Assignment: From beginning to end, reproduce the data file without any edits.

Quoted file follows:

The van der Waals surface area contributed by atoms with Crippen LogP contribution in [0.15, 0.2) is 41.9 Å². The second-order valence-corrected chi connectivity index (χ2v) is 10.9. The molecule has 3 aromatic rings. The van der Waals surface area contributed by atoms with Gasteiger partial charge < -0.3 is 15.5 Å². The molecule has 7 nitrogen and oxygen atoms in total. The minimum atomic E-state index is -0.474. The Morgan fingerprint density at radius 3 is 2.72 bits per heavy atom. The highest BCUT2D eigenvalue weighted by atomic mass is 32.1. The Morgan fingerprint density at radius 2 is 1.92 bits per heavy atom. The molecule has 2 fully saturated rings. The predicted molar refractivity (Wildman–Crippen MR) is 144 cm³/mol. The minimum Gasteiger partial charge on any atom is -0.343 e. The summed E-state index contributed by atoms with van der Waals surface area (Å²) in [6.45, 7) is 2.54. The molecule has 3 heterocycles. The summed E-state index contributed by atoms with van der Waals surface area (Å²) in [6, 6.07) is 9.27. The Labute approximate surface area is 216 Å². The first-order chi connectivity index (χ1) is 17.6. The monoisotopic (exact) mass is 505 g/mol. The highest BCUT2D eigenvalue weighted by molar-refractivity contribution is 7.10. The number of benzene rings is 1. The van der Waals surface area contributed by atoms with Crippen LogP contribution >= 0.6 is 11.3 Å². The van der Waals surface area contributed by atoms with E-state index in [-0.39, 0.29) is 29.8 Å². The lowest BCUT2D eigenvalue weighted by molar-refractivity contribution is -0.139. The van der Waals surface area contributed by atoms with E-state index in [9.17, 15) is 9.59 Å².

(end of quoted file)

The van der Waals surface area contributed by atoms with Crippen LogP contribution in [0.15, 0.2) is 41.9 Å². The second-order valence-corrected chi connectivity index (χ2v) is 10.9. The molecule has 3 aromatic rings. The van der Waals surface area contributed by atoms with Gasteiger partial charge < -0.3 is 15.5 Å². The molecule has 7 nitrogen and oxygen atoms in total. The minimum atomic E-state index is -0.474. The Morgan fingerprint density at radius 3 is 2.72 bits per heavy atom. The highest BCUT2D eigenvalue weighted by atomic mass is 32.1. The Morgan fingerprint density at radius 2 is 1.92 bits per heavy atom. The molecule has 2 fully saturated rings. The predicted molar refractivity (Wildman–Crippen MR) is 144 cm³/mol. The minimum Gasteiger partial charge on any atom is -0.343 e. The summed E-state index contributed by atoms with van der Waals surface area (Å²) in [6.45, 7) is 2.54. The molecule has 3 heterocycles. The summed E-state index contributed by atoms with van der Waals surface area (Å²) in [6, 6.07) is 9.27. The Labute approximate surface area is 216 Å². The first-order chi connectivity index (χ1) is 17.6. The monoisotopic (exact) mass is 505 g/mol. The highest BCUT2D eigenvalue weighted by molar-refractivity contribution is 7.10. The number of benzene rings is 1. The van der Waals surface area contributed by atoms with Crippen LogP contribution >= 0.6 is 11.3 Å². The van der Waals surface area contributed by atoms with E-state index in [-0.39, 0.29) is 29.8 Å². The lowest BCUT2D eigenvalue weighted by molar-refractivity contribution is -0.139. The van der Waals surface area contributed by atoms with E-state index in [9.17, 15) is 9.59 Å².